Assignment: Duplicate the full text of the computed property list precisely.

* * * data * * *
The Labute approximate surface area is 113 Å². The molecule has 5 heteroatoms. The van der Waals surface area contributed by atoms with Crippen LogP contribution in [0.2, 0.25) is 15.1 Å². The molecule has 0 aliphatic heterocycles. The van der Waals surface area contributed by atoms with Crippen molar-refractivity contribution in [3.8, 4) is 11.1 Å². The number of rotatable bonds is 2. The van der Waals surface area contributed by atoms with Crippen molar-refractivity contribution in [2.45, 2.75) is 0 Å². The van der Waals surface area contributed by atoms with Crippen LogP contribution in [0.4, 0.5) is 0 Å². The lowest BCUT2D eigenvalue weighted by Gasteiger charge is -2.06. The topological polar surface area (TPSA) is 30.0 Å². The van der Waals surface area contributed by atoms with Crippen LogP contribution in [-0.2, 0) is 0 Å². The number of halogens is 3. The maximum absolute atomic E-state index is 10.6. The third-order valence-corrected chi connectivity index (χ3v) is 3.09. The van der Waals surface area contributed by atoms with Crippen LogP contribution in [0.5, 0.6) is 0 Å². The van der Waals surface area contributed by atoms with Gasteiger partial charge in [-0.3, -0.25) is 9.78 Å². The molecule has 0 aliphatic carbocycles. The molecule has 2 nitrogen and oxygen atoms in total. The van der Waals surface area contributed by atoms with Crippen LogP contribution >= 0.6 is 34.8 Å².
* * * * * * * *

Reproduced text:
The Labute approximate surface area is 113 Å². The molecule has 5 heteroatoms. The van der Waals surface area contributed by atoms with Crippen LogP contribution in [0.2, 0.25) is 15.1 Å². The molecule has 0 aliphatic heterocycles. The van der Waals surface area contributed by atoms with Crippen molar-refractivity contribution in [3.8, 4) is 11.1 Å². The number of rotatable bonds is 2. The van der Waals surface area contributed by atoms with Crippen molar-refractivity contribution in [2.45, 2.75) is 0 Å². The van der Waals surface area contributed by atoms with Crippen LogP contribution in [0.4, 0.5) is 0 Å². The lowest BCUT2D eigenvalue weighted by Gasteiger charge is -2.06. The topological polar surface area (TPSA) is 30.0 Å². The van der Waals surface area contributed by atoms with Crippen LogP contribution in [-0.2, 0) is 0 Å². The number of halogens is 3. The maximum absolute atomic E-state index is 10.6. The third-order valence-corrected chi connectivity index (χ3v) is 3.09. The van der Waals surface area contributed by atoms with Crippen LogP contribution in [0.5, 0.6) is 0 Å². The van der Waals surface area contributed by atoms with Gasteiger partial charge in [-0.3, -0.25) is 9.78 Å². The molecule has 0 aliphatic carbocycles. The molecule has 2 nitrogen and oxygen atoms in total. The van der Waals surface area contributed by atoms with Crippen LogP contribution >= 0.6 is 34.8 Å².